Stainless steel bottles are stronger and more durable than glass. They also weigh less, which can be great if you want a bottle you can walk around with. Vacuum-sealed stainless steel bottles can keep drinks hot or cold for hours and hours. They usually come in a variety of colors and are resistant to scratches, odors, and discoloration.
However, stainless steel bottles won't let you see what your drink looks like, so they may not be as stylish for some. In addition, they can be prone to dents and are generally not dishwasher-safe.
Plastic tea infuser bottles are the least common, which makes sense; plastic and boiling water don't really go together. However, there are some durable BPA-free plastic bottles that are made specifically for hot tea. They're lightweight and clear, and unlike glass, they won't shatter if dropped. Plastic is also dishwasher-safe.
However, plastic tea bottles are more prone to scratching, staining, and retaining odors than glass and stainless steel. They also don't retain heat as well as a vacuum-sealed stainless steel bottle.
Whether you’re drinking hot or cold tea, it’s important to keep it at the right temperature for maximum flavor and enjoyment. Vacuum-sealed stainless steel has the absolute best heat retention, with the ability to retain heat for six to eight hours and stay cold for even longer.
Glass and plastic tend to cool down after an hour or two. However, glass tea infuser bottles often come with a fabric sleeve, which can help maintain the beverage's temperature.
Regardless of what material you choose, a bottle with double walls will offer more temperature stability than one with a single wall. In addition, double walls help prevent condensation from forming on the outside of the bottle.
The strainer inside of your tea infuser will affect the finished brew. For finer teas, pick a fine mesh strainer to filter out the small bits. For coarser grounds, a stainless steel strainer with slightly larger holes can allow the tea to expand more as it brews.
If you plan to use your tea infuser for other drinks, like fruit-infused water or even coffee, make sure to get a bottle with a strainer that can accommodate this. Many bottle infusers come with a two-piece strainer, with a basket for brewing loose-leaf tea, and a filter that can be used on its own for infused water.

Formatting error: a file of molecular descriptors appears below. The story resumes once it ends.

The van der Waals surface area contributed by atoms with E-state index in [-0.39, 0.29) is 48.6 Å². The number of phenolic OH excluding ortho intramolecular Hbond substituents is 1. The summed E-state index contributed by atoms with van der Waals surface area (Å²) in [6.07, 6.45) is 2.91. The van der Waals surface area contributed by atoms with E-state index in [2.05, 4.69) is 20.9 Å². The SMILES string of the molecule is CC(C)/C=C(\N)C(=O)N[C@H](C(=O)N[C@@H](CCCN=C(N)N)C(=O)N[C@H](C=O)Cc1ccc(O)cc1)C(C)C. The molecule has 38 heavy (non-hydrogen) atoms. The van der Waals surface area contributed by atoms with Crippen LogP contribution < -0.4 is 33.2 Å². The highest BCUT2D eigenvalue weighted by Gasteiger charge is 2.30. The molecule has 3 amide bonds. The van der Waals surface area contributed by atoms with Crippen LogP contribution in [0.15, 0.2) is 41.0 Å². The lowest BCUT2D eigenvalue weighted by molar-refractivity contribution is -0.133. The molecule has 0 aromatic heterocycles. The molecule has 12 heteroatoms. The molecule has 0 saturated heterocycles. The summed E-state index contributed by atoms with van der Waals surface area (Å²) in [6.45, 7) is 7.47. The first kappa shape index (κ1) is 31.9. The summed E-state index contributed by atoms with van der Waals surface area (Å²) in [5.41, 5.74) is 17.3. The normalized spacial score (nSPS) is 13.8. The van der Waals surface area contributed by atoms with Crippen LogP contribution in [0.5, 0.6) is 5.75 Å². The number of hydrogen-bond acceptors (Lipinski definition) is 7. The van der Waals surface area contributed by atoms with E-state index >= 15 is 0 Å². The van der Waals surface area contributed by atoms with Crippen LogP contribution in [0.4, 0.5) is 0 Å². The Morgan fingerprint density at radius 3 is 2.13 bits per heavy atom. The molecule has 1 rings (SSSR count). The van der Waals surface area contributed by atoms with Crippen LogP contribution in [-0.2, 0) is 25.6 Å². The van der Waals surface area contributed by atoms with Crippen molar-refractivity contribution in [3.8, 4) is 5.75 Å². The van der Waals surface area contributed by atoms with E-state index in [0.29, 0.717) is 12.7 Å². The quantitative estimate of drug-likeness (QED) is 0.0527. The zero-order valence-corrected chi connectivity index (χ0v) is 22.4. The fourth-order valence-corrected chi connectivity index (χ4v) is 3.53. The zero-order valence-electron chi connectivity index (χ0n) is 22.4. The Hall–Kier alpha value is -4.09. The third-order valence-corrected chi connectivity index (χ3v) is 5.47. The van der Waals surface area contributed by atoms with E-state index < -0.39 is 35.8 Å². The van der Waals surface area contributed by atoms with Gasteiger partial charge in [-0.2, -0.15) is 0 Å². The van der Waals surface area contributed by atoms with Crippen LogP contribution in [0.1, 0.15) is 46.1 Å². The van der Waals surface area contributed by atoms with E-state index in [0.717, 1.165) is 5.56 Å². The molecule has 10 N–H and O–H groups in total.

The type of lid your tea infuser bottle has is important but often overlooked. It can affect how easy it is to drink your tea as well as how leak-proof the bottle is. Generally, tea bottle infusers have either a screw top lid or a flip-top lid.
Screw top lids have a more minimal aesthetic and result in a more streamlined-looking bottle. However, this type of lid requires you to remove the entire lid and then drink from the mouth of the bottle. If you’re driving, walking, or multitasking, this creates an opportunity for the lid to be dropped and the liquid to be spilled.
Screw top lids are best if you just want to transport your tea from one place to another, and then drink it while stationary.
Flip-top lids are more sporty-looking and are usually made of plastic. They allow you to sip your tea one-handed, which makes them great for drinking tea on-the-go. However, if they're not well-constructed, they can be more likely to leak.
You already know you’re going to be cleaning tea leaves out of a filter, so the easier it is to clean the rest of the bottle, the better! If you want a bottle that’s dishwasher-friendly, glass or plastic is your best bet. Look for a bottle without a coating or design on the outside, or make sure that the coating is dishwasher-safe.
All tea infuser bottles have a separate removable filter, but some are easier to clean or have fewer parts than others. The good news is that they're usually made out of stainless steel, so even if your bottle isn't dishwasher-safe, the filter likely is.
Because these bottles are made to fit in a cupholder, they can often be too skinny and deep to reach with a standard sponge. You may want to invest in a bottle brush to get those pesky tea remnants out of the very bottom.
Tea isn't just a drink; it's an experience! Here are some other items to check out to take your tea enjoyment to the next level.